What Impedes Cancer Research?: NCI Director Harold Varmus to address National Press Club
Over the past forty years, the National Cancer Institute has spent roughly $90 billion dollars on research to understand, prevent, diagnose, and treat cancer. This effort has had many benefits, most importantly a decline in age-adjusted death rates, which are the best indicators of progress against cancer. According to the most recent analyses, overall cancer death rates have decreased since the 1990s at an average of over 1 percent per year; for children, cancer death rates have been in decline since the 1970s. Furthermore, scientists now possess new tools to study how cancer arises, vaccines to prevent virus-induced cancers, new understanding of how cancer cells behave, and ways to match new drugs to targets in individual tumors that contain specific kinds of genetic damage. Still, cancer remains a leading cause of death in the U.S. and the world; in this year alone, more than 1.5 million in the U.S. will be diagnosed with cancer, and more than half a million will die from it.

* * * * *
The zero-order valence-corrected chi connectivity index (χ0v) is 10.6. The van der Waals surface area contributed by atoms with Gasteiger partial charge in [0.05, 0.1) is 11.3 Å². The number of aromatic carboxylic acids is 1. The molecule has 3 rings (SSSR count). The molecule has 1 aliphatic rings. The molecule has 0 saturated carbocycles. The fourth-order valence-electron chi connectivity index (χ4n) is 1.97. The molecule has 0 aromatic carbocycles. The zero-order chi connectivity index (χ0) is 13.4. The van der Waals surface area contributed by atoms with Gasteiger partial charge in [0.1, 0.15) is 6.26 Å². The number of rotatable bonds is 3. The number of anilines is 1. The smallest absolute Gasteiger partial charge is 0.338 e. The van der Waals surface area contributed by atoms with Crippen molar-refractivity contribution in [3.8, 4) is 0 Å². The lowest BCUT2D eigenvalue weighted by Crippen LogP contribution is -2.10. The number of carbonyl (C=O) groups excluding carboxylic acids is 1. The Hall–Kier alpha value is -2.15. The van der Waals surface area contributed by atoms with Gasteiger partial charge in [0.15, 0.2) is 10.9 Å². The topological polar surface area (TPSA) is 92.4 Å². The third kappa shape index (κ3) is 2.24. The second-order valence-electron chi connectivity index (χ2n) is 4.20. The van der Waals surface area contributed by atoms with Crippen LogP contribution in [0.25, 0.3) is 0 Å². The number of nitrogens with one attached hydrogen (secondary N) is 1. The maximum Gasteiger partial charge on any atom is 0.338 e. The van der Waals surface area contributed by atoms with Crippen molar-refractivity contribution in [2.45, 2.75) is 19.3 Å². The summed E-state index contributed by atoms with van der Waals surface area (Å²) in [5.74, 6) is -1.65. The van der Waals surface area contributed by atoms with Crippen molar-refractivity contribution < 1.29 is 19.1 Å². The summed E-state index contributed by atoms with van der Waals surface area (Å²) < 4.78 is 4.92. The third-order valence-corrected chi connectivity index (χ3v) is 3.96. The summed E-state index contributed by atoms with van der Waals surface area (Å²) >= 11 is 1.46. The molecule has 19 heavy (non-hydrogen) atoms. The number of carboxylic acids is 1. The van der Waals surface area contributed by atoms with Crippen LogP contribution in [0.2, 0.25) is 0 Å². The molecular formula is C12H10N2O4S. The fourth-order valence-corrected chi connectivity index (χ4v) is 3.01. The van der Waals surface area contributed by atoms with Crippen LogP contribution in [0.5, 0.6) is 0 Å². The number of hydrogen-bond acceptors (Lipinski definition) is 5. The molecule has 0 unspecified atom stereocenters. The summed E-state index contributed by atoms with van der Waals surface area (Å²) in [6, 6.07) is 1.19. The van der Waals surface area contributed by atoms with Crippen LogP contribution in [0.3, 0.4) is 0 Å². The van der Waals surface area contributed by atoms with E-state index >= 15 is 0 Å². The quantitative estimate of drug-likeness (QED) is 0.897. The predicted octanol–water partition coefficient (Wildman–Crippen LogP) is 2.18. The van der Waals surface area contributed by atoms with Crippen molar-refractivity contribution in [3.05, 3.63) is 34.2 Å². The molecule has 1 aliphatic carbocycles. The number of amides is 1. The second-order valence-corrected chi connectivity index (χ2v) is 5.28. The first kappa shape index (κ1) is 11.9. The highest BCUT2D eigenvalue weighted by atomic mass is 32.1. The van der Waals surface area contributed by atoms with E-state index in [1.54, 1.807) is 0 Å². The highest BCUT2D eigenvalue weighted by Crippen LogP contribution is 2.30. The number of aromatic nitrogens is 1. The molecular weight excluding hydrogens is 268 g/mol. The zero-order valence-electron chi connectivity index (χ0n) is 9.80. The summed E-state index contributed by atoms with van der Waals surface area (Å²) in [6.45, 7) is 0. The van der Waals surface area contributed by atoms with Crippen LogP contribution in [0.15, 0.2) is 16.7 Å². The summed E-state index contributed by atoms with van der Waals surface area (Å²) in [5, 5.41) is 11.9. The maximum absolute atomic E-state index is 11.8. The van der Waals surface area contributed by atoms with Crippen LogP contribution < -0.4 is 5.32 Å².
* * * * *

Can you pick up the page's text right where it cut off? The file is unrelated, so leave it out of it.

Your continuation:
The barriers that impede greater and faster progress against cancer include the inherent biological properties of tumors; the difficulties of developing new ways to prevent, diagnose and treat cancers; and economic and social factors that slow the nation’s cancer research efforts. These barriers will be discussed in ways that illuminate current paradoxes in medical research and illustrate paths that science agencies can take to circumvent such barriers to progress.
Nobel Laureate and former director of the National Institutes of Health, Harold Varmus, now director of the NIH’s National Cancer Institute, will discuss the barriers that impede the nation’s ability to make faster progress against cancer as part of the National Press Club's invited Newsmaker series. He will take questions following his remarks.
Tuesday, September 25, 2012
10:00 a.m. – 11:00 a.m.
National Press Club
529 14th Street NW, 13th Floor
NCI Director Harold Varmus, M.D.
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